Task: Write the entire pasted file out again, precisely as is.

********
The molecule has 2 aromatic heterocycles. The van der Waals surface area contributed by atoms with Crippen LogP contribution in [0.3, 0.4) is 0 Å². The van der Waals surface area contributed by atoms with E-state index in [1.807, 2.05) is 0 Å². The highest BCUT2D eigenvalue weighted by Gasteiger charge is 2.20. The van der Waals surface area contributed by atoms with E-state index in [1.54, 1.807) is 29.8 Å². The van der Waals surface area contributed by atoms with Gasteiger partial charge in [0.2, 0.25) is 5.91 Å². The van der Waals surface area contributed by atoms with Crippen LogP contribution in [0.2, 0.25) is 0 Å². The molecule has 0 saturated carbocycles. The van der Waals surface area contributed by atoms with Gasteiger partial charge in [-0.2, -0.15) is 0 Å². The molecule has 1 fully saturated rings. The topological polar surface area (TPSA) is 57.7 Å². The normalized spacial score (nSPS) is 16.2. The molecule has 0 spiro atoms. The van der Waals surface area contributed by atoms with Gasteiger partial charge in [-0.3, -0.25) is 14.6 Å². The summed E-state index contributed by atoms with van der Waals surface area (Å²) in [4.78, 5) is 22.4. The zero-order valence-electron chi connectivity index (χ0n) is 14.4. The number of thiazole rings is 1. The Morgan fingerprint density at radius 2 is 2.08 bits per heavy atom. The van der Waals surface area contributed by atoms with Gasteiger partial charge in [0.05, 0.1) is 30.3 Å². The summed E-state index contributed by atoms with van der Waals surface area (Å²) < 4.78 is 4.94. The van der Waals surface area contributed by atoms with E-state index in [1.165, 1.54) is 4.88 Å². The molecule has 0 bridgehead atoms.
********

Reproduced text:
The molecule has 2 aromatic heterocycles. The van der Waals surface area contributed by atoms with Crippen LogP contribution in [0.3, 0.4) is 0 Å². The van der Waals surface area contributed by atoms with E-state index in [1.807, 2.05) is 0 Å². The highest BCUT2D eigenvalue weighted by Gasteiger charge is 2.20. The van der Waals surface area contributed by atoms with E-state index in [1.54, 1.807) is 29.8 Å². The van der Waals surface area contributed by atoms with Gasteiger partial charge in [0.2, 0.25) is 5.91 Å². The van der Waals surface area contributed by atoms with Crippen LogP contribution in [0.2, 0.25) is 0 Å². The molecule has 0 saturated carbocycles. The van der Waals surface area contributed by atoms with Gasteiger partial charge in [-0.2, -0.15) is 0 Å². The molecule has 1 fully saturated rings. The topological polar surface area (TPSA) is 57.7 Å². The normalized spacial score (nSPS) is 16.2. The molecule has 0 spiro atoms. The van der Waals surface area contributed by atoms with Gasteiger partial charge in [-0.3, -0.25) is 14.6 Å². The summed E-state index contributed by atoms with van der Waals surface area (Å²) in [4.78, 5) is 22.4. The zero-order valence-electron chi connectivity index (χ0n) is 14.4. The number of thiazole rings is 1. The Morgan fingerprint density at radius 2 is 2.08 bits per heavy atom. The van der Waals surface area contributed by atoms with Gasteiger partial charge in [0.05, 0.1) is 30.3 Å². The summed E-state index contributed by atoms with van der Waals surface area (Å²) < 4.78 is 4.94. The van der Waals surface area contributed by atoms with E-state index in [1.165, 1.54) is 4.88 Å². The molecule has 0 bridgehead atoms.